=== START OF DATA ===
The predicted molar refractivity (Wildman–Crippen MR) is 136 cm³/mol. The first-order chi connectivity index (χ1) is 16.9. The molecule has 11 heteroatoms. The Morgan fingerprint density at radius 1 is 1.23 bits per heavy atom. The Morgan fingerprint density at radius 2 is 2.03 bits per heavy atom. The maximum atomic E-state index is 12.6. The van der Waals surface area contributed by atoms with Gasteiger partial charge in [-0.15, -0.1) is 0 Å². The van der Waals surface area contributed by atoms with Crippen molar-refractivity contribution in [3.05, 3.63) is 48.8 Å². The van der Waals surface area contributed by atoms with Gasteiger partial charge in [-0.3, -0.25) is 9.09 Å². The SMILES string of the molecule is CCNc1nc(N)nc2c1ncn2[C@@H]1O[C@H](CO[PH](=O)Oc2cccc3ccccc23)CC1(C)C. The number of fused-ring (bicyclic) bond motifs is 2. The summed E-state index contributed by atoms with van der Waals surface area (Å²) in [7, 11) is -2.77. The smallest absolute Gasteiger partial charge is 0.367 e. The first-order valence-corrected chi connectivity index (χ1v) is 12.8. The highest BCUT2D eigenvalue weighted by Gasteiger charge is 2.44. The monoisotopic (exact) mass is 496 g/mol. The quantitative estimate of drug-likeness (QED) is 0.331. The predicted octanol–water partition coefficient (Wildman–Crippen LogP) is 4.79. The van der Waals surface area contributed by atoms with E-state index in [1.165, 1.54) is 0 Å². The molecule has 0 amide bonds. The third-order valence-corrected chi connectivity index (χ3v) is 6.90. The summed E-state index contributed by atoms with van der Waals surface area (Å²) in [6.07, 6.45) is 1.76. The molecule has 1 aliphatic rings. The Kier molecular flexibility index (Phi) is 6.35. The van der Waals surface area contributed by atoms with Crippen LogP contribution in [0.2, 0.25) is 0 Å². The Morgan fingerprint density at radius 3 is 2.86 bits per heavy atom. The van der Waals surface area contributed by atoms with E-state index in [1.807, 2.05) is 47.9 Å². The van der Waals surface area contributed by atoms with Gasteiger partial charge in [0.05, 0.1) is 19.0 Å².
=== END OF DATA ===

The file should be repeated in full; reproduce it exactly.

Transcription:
The predicted molar refractivity (Wildman–Crippen MR) is 136 cm³/mol. The first-order chi connectivity index (χ1) is 16.9. The molecule has 11 heteroatoms. The Morgan fingerprint density at radius 1 is 1.23 bits per heavy atom. The Morgan fingerprint density at radius 2 is 2.03 bits per heavy atom. The maximum atomic E-state index is 12.6. The van der Waals surface area contributed by atoms with Gasteiger partial charge in [-0.15, -0.1) is 0 Å². The van der Waals surface area contributed by atoms with Crippen molar-refractivity contribution in [3.05, 3.63) is 48.8 Å². The van der Waals surface area contributed by atoms with Gasteiger partial charge in [-0.3, -0.25) is 9.09 Å². The SMILES string of the molecule is CCNc1nc(N)nc2c1ncn2[C@@H]1O[C@H](CO[PH](=O)Oc2cccc3ccccc23)CC1(C)C. The number of fused-ring (bicyclic) bond motifs is 2. The summed E-state index contributed by atoms with van der Waals surface area (Å²) in [7, 11) is -2.77. The smallest absolute Gasteiger partial charge is 0.367 e. The first-order valence-corrected chi connectivity index (χ1v) is 12.8. The highest BCUT2D eigenvalue weighted by Gasteiger charge is 2.44. The monoisotopic (exact) mass is 496 g/mol. The quantitative estimate of drug-likeness (QED) is 0.331. The predicted octanol–water partition coefficient (Wildman–Crippen LogP) is 4.79. The van der Waals surface area contributed by atoms with E-state index in [1.165, 1.54) is 0 Å². The molecule has 0 amide bonds. The third-order valence-corrected chi connectivity index (χ3v) is 6.90. The summed E-state index contributed by atoms with van der Waals surface area (Å²) in [6.07, 6.45) is 1.76. The molecule has 1 aliphatic rings. The Kier molecular flexibility index (Phi) is 6.35. The van der Waals surface area contributed by atoms with Crippen LogP contribution in [0.2, 0.25) is 0 Å². The Morgan fingerprint density at radius 3 is 2.86 bits per heavy atom. The van der Waals surface area contributed by atoms with E-state index in [1.807, 2.05) is 47.9 Å². The van der Waals surface area contributed by atoms with Gasteiger partial charge in [0.05, 0.1) is 19.0 Å².